As energy demands and power electronics density scale concurrently, reliability of such devices is being challenged. Inadequate thermal management can cause system-wide failures due to thermal run-away, thermal expansion induced stresses, interconnect fractures and many more. Conventional techniques used to cool devices consist of heavy, metallic systems such as cold plates and large heat sinks, which can significantly reduce the overall system power density. Moreover, the manufacturing of such components is expensive and often requires custom-made cold plates for improved integration with the electronic system. Although used as a standard practice, these metallic thermal management systems have the potential to intensify electro-magnetic interference (EMI) when coupling with high frequency switching power electronics, and the material density increases the weight of the system, which is detrimental in mobile applications. Lastly, cold plates and heat sinks can create non-uniform cooling profiles in the electronics due to the insufficient management of hot-spots. To combat these drawbacks, a new heat spreader design has been proposed which reduces weight and EMI effects while eliminating hot-spots through localized fluid impingement. Using an additive manufacturing-based pathway, the creation of intricate internal geometries gives the ability to direct fluid exactly where needed for uniform and controllable cooling profiles. Through this manufacturing process, non-metallic materials can made into a light-weight, mobile-conscious thermal management package. The working principle behind the performance lies in the direct fluid impingement onto hot-spots which enhances the local heat transfer performance. Upon doing so, maximum device temperatures are shown to decrease, and more uniform temperatures are able to be maintained throughout the module. Strategically placed outlet paths convectively spread heat away from the module in excess of high conductivity metals, such that optimal cooling profiles can be produced when properly designed. Even without the benefit of conduction, while localized cooling has the potential to increase average module temperatures, the overall maximum can be reduced, consequently providing improved reliability through reduced thermal gradients. Using computational fluid dynamics, a parametric study of the heat spreader design can be performed with respect to two variables: heat transfer coefficient and pressure drop. Design considerations such as nozzle geometry and placement, impingement angles, cross-flow interactions and manifold layouts are chosen to reduce the pressure drop across the device while maintaining the appropriate heat transfer coefficient levels. Once suitable nozzle features are chosen, a custom-designed manifold system is designed to provide the ideal flow rate to each nozzle for optimal cooling profiles. Lastly, outlet paths are placed such that the heat removed through impingement is spread to create a uniform temperature profile in the electronics. When combined together, low pressure drop manifolds and high heat transfer nozzle features form a coupled solution that can be custom-tailored for an assortment of hot-spot arrangements. The manufacturability of such designs is an issue for conventional techniques, but not for additive manufacturing. Using AM, these complex designs are printed to create exact models in numerous light-weight, non-metallic materials. Furthermore, AM not only gives design flexibility but can accommodate different manufacturing techniques, such as investment casting. Through 3D printing a negative-image model of the heat spreader internal geometry, investment casting allows for the desired material to be implemented in each appropriate setting. However, the surfaces of such models have the potential to contain high surface roughness and small print defects. Therefore, post-processing is used to create an ideal situation where intricate features are maintained and surface friction factors are reduced. In addition to printing intricate details, the use of non-metallic materials creates a mobile-conscious system that also limits the development of intensified EMI. An experimental flow loop is used to test the performance of the device with regards to pressure drop and fluid temperatures. Moreover, a resistive heater assembly is used to simulate power losses from electrical devices, mimicking the integration with a 150kW T-type inverter topology developed for electrified aircraft propulsion. Temperature measurements are also taken in the assembly, in addition to the monitoring of heater power consumption. Initial experimental results show at a flow rate of 2 GPM and an input wattage of 200 W, the heat spreader gives a pressure drop of 9 PSI and a heat transfer coefficient of 3800 W/(m2*K). Furthermore, a performance metric has been developed by taking the pressure drop multiplied by the thermal resistance and cooling system mass. When taking the area of under curve of this metric plotted versus flow rate, the new heat spreader shows a 190% performance increase compared to an off-the-shelf cold plate selected for devices with power losses in the range of 200 W. These performance values are with the first-generation heat spreader design that was developed as a proof of concept. Using CFD, this design will be further optimized with the goal to minimize pressure drop and increase the heat transfer coefficient. Additionally, manufacturing methods with the emphasis on minimizing pressure losses are being developed. Using a mix of investment casting and chemical vapor smoothing, there is an ample amount of opportunity to further improve performance while creating an efficient manufacturing method.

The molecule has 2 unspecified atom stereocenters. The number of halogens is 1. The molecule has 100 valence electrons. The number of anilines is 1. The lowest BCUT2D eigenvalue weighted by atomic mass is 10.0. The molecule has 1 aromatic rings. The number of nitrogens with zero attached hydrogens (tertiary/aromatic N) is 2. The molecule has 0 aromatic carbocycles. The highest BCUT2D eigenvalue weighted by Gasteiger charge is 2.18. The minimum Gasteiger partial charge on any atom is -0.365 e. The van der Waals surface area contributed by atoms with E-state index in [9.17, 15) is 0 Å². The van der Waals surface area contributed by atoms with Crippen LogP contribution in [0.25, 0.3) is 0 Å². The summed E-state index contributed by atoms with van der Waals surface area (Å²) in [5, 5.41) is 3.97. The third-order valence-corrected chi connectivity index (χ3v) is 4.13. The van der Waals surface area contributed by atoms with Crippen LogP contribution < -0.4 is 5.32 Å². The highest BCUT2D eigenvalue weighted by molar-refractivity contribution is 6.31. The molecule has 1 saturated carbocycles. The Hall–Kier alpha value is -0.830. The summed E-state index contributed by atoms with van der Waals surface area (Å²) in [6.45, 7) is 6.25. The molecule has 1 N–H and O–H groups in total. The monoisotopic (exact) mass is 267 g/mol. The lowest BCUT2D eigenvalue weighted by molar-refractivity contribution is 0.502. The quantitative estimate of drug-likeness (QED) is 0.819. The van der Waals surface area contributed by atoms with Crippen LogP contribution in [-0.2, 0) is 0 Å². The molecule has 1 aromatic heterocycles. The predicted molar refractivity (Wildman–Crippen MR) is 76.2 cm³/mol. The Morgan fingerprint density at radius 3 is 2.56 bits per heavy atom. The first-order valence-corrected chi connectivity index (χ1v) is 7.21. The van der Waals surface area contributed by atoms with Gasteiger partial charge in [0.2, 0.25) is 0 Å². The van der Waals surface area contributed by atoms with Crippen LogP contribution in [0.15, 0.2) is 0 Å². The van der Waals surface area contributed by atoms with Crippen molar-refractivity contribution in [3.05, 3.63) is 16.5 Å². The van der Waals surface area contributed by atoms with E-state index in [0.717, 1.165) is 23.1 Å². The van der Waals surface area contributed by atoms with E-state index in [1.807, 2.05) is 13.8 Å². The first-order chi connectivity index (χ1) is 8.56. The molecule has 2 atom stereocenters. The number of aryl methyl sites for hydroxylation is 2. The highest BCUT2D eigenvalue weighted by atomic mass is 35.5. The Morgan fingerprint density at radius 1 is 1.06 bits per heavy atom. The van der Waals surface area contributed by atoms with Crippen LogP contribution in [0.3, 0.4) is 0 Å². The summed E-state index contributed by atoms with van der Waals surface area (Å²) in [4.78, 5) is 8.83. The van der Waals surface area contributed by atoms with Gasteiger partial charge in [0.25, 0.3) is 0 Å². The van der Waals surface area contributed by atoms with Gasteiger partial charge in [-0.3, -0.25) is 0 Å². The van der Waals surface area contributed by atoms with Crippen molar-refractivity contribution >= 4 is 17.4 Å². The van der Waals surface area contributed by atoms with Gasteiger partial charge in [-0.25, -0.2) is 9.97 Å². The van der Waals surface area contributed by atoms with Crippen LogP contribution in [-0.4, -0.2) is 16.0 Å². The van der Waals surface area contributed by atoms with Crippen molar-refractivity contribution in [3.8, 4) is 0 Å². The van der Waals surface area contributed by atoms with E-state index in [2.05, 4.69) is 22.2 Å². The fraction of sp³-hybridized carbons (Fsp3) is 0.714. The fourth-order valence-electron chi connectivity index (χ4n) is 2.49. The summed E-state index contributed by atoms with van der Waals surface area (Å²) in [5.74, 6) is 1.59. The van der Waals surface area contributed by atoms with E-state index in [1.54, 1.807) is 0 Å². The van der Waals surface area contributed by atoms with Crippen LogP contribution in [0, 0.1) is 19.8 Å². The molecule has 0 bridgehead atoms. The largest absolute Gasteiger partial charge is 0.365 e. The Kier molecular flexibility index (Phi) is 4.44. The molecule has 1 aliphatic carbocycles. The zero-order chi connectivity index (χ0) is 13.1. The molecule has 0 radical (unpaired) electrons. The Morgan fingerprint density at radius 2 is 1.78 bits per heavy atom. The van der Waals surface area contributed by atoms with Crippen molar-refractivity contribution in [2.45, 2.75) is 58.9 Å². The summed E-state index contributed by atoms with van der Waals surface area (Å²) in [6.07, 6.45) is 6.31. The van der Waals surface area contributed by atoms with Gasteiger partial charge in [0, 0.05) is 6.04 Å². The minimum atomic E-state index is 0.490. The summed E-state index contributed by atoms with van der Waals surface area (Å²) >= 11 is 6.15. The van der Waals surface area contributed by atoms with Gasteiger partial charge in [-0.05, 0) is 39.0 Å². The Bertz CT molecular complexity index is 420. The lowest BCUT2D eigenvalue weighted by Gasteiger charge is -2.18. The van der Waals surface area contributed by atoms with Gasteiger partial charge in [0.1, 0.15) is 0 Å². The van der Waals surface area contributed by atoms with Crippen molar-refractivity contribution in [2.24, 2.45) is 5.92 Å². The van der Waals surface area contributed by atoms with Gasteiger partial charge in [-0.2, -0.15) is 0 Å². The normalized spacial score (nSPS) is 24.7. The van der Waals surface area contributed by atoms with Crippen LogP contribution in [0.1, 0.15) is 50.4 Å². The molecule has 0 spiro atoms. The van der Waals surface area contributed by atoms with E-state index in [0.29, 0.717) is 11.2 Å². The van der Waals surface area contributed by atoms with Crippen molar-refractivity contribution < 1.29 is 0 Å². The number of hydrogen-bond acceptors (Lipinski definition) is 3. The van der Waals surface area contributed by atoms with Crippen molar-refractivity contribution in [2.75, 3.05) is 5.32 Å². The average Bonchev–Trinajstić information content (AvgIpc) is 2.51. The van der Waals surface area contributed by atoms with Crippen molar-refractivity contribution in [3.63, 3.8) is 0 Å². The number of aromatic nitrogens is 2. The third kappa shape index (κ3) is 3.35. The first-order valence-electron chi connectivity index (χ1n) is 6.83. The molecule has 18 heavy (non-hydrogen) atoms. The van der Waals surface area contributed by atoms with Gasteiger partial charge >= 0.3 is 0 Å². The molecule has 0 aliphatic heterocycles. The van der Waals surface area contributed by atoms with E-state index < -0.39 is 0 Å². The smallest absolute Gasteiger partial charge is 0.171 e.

David Huitink, Assistant Professor
University of Arkansas
Fayetteville, AR